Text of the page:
BofA Data Find the Surge in Housing Costs Varies by Metropolitan Area


The Bank of America Institute has released an analysis that examines the increase in housing costs across the United States. BofA internal data show that median rent payments were up 8% year-over-year (YoY) and median mortgage payments were up 7% YoY for BofA customers in February, but there are meaningful variations by geography. 

Metropolitan areas in the Sun Belt like Phoenix and Tampa saw rent costs increase by as much as a staggering 26% and 23% YoY respectively, both of which are at a record high pace despite federal action aimed at taming price increases. Cities outside of the Sun Belt, like San Francisco, saw more muted growth, as low as 2.5% YoY.

Mortgage payments saw a similar regional divide, with metropolitan areas like Tampa, Orlando and Atlanta seeing the biggest rise, while Chicago, Washington, D.C., and Boston see only modest gains.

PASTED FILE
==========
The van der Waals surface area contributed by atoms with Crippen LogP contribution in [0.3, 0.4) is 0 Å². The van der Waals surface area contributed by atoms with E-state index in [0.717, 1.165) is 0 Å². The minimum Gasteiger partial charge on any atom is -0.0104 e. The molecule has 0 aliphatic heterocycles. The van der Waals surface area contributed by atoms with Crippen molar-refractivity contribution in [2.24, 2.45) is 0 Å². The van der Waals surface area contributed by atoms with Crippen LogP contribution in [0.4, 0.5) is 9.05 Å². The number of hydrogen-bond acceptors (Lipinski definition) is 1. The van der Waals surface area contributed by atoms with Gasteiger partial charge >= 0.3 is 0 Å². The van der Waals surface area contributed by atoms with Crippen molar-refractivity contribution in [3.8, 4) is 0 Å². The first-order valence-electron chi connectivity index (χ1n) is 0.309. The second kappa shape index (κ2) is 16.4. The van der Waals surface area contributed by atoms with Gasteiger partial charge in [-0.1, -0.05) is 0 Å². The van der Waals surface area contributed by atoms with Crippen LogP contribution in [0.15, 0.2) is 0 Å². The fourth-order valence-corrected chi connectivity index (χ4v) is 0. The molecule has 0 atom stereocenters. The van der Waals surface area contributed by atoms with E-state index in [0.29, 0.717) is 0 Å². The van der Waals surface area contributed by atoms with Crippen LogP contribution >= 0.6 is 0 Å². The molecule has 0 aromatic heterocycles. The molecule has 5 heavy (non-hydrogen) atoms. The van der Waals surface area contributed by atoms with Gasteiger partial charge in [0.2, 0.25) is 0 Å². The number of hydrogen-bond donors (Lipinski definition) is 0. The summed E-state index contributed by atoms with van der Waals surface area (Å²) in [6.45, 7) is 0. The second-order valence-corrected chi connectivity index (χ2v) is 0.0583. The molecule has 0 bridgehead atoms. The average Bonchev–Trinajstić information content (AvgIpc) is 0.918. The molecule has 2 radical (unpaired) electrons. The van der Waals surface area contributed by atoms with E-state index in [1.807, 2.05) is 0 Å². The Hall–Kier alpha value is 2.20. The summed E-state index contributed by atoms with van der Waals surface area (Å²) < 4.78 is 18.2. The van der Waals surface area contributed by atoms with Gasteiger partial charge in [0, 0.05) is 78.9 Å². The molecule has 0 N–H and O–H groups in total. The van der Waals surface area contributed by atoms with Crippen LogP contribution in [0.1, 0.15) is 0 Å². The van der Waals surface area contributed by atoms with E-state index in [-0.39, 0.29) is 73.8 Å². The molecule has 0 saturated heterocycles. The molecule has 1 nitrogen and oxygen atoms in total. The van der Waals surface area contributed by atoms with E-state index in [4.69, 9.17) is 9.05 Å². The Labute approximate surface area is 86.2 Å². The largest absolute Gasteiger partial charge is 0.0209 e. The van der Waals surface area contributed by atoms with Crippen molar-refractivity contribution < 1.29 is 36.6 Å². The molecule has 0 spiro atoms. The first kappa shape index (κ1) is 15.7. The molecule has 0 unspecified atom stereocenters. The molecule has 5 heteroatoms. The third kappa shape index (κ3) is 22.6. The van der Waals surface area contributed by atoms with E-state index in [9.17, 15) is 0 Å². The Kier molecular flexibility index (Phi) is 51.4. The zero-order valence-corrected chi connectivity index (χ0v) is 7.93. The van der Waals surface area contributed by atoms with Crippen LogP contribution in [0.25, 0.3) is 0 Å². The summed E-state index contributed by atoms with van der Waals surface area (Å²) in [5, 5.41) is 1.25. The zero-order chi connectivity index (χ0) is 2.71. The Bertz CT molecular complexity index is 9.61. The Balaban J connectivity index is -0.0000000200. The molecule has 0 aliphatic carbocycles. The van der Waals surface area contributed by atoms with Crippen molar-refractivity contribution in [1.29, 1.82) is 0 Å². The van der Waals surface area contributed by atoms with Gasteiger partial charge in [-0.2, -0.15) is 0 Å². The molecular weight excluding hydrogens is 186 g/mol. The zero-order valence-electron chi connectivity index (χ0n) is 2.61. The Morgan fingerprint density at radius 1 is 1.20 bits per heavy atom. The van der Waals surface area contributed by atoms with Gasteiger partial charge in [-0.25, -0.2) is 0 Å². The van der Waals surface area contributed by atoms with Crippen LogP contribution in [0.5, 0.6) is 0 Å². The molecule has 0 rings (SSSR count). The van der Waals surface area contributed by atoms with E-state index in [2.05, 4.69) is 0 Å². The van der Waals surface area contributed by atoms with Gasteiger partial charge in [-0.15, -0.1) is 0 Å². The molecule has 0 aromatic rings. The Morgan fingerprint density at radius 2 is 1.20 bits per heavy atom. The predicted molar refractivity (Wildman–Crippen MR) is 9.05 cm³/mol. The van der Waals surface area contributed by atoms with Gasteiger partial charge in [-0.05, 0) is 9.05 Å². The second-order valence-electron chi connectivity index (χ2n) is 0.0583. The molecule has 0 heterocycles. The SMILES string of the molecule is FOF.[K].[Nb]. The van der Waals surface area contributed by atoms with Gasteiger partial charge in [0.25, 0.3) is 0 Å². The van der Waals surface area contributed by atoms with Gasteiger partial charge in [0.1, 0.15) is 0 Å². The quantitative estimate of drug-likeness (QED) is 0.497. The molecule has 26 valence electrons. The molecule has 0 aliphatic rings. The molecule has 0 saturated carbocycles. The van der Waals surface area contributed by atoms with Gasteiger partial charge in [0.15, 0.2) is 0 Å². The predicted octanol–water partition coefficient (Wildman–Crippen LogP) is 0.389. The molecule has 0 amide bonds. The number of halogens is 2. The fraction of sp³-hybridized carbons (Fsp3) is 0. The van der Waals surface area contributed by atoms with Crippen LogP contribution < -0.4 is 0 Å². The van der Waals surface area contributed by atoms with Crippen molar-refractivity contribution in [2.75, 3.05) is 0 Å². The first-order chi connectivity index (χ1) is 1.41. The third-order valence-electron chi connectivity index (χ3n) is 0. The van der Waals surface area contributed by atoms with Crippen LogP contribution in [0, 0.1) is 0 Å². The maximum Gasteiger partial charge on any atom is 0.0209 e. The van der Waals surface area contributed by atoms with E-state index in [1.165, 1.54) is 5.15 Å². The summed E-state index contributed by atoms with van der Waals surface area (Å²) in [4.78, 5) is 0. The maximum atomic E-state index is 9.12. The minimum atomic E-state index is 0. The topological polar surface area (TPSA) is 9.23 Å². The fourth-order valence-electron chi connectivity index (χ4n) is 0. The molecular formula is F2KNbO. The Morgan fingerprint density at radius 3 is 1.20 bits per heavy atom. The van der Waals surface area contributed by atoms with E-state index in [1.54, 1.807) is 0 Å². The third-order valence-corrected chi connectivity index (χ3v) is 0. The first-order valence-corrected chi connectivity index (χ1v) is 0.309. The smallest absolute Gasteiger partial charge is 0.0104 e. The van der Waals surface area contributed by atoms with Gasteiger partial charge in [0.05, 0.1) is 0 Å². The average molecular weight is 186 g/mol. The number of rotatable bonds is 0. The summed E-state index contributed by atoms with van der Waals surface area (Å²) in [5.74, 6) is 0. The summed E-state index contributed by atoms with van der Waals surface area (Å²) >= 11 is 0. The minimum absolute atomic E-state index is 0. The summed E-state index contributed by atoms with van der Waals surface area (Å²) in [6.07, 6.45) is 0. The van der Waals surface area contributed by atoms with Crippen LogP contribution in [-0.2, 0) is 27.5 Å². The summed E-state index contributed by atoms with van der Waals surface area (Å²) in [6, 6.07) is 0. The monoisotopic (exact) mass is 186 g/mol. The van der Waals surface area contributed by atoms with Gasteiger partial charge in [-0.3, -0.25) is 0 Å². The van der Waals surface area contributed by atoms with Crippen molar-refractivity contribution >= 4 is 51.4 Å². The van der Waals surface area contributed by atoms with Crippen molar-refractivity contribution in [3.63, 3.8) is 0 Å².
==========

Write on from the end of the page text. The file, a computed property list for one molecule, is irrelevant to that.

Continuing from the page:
Economists at the institute offer four possible reasons for the regional divide:

  • Domestic migration trends between states since the beginning of the pandemic saw people moving to Arizona, Florida and Texas, while leaving California and Illinois.
  • Sun Belt markets offer more affordable housing, even after the surge in home prices and rents.
  • Job creation in the Sun Belt markets outpaced other markets and exceeded the national average since the start of the pandemic.
  • The creation of higher-paid jobs such as those in technology and finance, which saw higher growth in the Sun Belt, puts upward pressure on the local housing market.

“People across the United States continue to feel the squeeze from higher housing costs but the impact is uneven between regions,” says Anna Zhou, economist for Bank of America Institute. “Ultimately, population and employment growth are two main factors driving a region’s housing market, and this may be why we are seeing an over 20% YoY increase in rents in many Sun Belt cities.”

Read the analysis here.

Photo by Ярослав Алексеенко on Unsplash

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